The intricate pathways of fluid–mineral reactions occurring underneath active hydrothermal systems are explored in this study by applying reaction path modelling to the Ischia case study. Ischia Island, in Southern Italy, hosts a well-developed and structurally complex hydrothermal system which, because of its heterogeneity in chemical and physical properties, is an ideal test sites for evaluating potentialities/limitations of quantitative geochemical models of hydrothermal reactions. We used the EQ3/6 software package, version 7.2b, to model reaction of infiltrating waters (mixtures of meteoric water and seawater in variable proportions) with Ischia’s reservoir rocks (the Mount Epomeo Green Tuff units; MEGT). The mineral assemblage and composition of such MEGT units were initially characterised by ad hoc designed optical microscopy and electron microprobe analysis, showing that phenocrysts (dominantly alkali–feldspars and plagioclase) are set in a pervasively altered (with abundant clay minerals and zeolites) groundmass. Reaction of infiltrating waters with MEGT minerals was simulated over a range of realistic (for Ischia) temperatures (95–260° C) and CO2 fugacities (10 ^-0.2 to 10^0.5) bar. During the model runs, a set of secondary minerals (selected based on independent information from alteration minerals’ studies) was allowed to precipitate from model solutions, when saturation was achieved. The compositional evolution of model solutions obtained in the 95–260°C runs were finally compared with compositions of Ischia’s thermal groundwaters, demonstrating an overall agreement. Our simulations, in particular, well reproduce the Mg-depleting maturation path of hydrothermal solutions, and have end-of-run model solutions whose Na–K–Mg compositions well reflect attainment of full-equilibrium conditions at run temperature. High-temperature (180–260° C) model runs are those best matching the Na–K–Mg compositions of Ischia’s most chemically mature water samples, supporting quenching of deep-reservoir conditions for these surface manifestations; whilst Fe, SiO2 and, to a lesser extent, SO4 contents of natural samples are better reproduced in low-temperature (95°C) runs, suggesting that these species reflect conditions of water–rock interaction in the shallow hydrothermal environment. The ability of model runs to reproduce the compositional features of Ischia’s thermal manifestations, demonstrated here, adds supplementary confidence on reaction path modelling as a realistic and insightful representation of mineral–fluid hydrothermal reactions. Our results, in particular, demonstrate the significant impact of host rock minerals’ assemblage in governing the paths and trends of hydrothermal fluids’ maturation.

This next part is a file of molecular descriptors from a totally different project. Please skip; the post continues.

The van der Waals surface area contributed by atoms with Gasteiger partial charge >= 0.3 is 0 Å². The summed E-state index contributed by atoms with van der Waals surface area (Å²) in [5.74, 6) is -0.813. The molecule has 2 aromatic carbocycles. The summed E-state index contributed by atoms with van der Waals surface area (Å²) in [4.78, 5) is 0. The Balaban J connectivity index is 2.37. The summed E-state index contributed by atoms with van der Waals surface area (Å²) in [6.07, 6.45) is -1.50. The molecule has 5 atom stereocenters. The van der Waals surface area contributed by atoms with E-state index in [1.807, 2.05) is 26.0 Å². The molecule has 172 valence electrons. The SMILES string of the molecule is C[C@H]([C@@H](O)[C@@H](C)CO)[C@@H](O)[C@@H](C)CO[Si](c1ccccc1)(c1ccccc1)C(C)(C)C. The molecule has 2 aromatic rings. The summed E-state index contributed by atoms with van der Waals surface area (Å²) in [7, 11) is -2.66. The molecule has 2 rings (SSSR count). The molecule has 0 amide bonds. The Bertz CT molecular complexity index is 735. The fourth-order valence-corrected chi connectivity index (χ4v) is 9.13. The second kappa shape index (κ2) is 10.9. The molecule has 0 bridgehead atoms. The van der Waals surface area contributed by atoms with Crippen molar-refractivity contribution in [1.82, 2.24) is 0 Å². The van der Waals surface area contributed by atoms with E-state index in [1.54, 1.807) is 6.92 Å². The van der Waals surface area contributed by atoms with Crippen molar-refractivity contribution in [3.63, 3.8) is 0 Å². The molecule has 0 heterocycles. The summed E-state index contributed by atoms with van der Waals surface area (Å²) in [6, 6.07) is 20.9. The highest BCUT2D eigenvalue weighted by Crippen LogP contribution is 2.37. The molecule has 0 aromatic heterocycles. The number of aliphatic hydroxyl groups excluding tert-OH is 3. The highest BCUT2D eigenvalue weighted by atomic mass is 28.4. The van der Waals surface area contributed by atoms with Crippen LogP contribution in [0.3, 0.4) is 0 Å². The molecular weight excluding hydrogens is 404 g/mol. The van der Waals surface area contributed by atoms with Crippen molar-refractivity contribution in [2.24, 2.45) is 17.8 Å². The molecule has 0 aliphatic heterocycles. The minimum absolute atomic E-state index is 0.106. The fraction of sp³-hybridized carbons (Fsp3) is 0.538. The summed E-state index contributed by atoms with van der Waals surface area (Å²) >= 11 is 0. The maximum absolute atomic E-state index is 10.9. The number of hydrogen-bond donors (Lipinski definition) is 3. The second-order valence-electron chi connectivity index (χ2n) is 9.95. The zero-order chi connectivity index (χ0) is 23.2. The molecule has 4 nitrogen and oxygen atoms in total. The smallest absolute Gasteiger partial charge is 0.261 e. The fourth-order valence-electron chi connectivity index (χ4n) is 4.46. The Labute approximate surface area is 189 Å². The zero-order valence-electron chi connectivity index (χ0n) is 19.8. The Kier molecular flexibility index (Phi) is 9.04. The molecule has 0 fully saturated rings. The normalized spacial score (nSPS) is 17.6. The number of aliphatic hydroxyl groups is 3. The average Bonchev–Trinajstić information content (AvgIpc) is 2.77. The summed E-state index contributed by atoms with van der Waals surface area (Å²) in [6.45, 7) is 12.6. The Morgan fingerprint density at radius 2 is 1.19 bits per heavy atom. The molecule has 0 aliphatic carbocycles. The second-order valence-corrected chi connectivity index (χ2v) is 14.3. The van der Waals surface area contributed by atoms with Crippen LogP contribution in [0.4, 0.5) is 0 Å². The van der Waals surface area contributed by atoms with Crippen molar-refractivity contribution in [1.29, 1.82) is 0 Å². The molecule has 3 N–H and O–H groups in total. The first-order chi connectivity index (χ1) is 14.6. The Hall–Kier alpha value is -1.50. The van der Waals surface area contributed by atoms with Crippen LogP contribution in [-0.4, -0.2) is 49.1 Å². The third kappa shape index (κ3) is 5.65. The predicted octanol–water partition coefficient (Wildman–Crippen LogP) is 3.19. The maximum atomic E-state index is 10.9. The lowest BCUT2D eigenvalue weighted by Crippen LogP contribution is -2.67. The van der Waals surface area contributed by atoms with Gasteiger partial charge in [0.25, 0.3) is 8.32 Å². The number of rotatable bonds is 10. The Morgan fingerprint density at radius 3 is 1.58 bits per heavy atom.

Settore GEO/08 - Geochimica E Vulcanologia
Di Napoli, R., Federico, C., Aiuppa, A., D'Antonio, M., & Valenza M (2013). Quantitative models of hydrothermal fluid–mineral reaction:The Ischia case. GEOCHIMICA ET COSMOCHIMICA ACTA, 105, 108-129 [doi.org/10.1016/j.gca.2012.11.039].
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Utilizza questo identificativo per citare o creare un link a questo documento: http://hdl.handle.net/10447/72284